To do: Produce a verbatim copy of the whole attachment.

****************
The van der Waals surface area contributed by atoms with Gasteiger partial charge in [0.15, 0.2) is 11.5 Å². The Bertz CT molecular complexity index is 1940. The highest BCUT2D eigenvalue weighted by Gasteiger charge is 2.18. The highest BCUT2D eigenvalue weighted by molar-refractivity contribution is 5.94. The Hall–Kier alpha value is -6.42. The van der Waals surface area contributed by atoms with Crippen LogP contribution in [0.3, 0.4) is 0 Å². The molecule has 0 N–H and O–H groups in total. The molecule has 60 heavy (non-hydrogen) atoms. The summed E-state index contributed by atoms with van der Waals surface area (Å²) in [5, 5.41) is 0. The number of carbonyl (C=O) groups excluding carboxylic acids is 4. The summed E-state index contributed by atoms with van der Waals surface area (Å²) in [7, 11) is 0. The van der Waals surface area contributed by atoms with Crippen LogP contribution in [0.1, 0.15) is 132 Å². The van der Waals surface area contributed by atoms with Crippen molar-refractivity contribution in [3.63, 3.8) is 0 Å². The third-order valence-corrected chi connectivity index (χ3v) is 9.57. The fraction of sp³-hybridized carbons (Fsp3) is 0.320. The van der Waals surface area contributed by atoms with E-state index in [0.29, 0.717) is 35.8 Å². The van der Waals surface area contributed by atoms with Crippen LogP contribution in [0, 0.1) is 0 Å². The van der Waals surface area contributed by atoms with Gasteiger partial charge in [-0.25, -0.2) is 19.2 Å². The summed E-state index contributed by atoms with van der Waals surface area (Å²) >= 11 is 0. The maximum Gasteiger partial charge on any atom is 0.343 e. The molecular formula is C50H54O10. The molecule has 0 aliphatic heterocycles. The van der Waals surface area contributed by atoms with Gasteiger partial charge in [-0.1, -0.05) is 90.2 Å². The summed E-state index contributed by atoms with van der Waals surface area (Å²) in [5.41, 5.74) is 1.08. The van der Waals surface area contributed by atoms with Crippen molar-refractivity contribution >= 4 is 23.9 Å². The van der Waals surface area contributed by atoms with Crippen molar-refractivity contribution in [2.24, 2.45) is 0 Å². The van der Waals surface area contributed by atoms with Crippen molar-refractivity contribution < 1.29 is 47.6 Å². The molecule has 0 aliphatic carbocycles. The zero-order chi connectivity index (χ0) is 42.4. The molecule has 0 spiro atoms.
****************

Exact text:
The van der Waals surface area contributed by atoms with Gasteiger partial charge in [0.15, 0.2) is 11.5 Å². The Bertz CT molecular complexity index is 1940. The highest BCUT2D eigenvalue weighted by Gasteiger charge is 2.18. The highest BCUT2D eigenvalue weighted by molar-refractivity contribution is 5.94. The Hall–Kier alpha value is -6.42. The van der Waals surface area contributed by atoms with Crippen LogP contribution in [0.3, 0.4) is 0 Å². The molecule has 0 N–H and O–H groups in total. The molecule has 60 heavy (non-hydrogen) atoms. The summed E-state index contributed by atoms with van der Waals surface area (Å²) in [5, 5.41) is 0. The number of carbonyl (C=O) groups excluding carboxylic acids is 4. The summed E-state index contributed by atoms with van der Waals surface area (Å²) in [7, 11) is 0. The van der Waals surface area contributed by atoms with Crippen LogP contribution in [0.1, 0.15) is 132 Å². The van der Waals surface area contributed by atoms with Crippen molar-refractivity contribution in [3.63, 3.8) is 0 Å². The third-order valence-corrected chi connectivity index (χ3v) is 9.57. The fraction of sp³-hybridized carbons (Fsp3) is 0.320. The van der Waals surface area contributed by atoms with E-state index in [0.29, 0.717) is 35.8 Å². The van der Waals surface area contributed by atoms with Crippen LogP contribution in [0, 0.1) is 0 Å². The van der Waals surface area contributed by atoms with Gasteiger partial charge in [-0.25, -0.2) is 19.2 Å². The summed E-state index contributed by atoms with van der Waals surface area (Å²) >= 11 is 0. The maximum Gasteiger partial charge on any atom is 0.343 e. The molecular formula is C50H54O10. The molecule has 0 aliphatic heterocycles. The van der Waals surface area contributed by atoms with Gasteiger partial charge in [-0.1, -0.05) is 90.2 Å². The summed E-state index contributed by atoms with van der Waals surface area (Å²) in [5.41, 5.74) is 1.08. The van der Waals surface area contributed by atoms with Crippen molar-refractivity contribution >= 4 is 23.9 Å². The van der Waals surface area contributed by atoms with Crippen molar-refractivity contribution in [2.24, 2.45) is 0 Å². The van der Waals surface area contributed by atoms with Crippen molar-refractivity contribution < 1.29 is 47.6 Å². The molecule has 0 aliphatic carbocycles. The zero-order chi connectivity index (χ0) is 42.4. The molecule has 0 spiro atoms.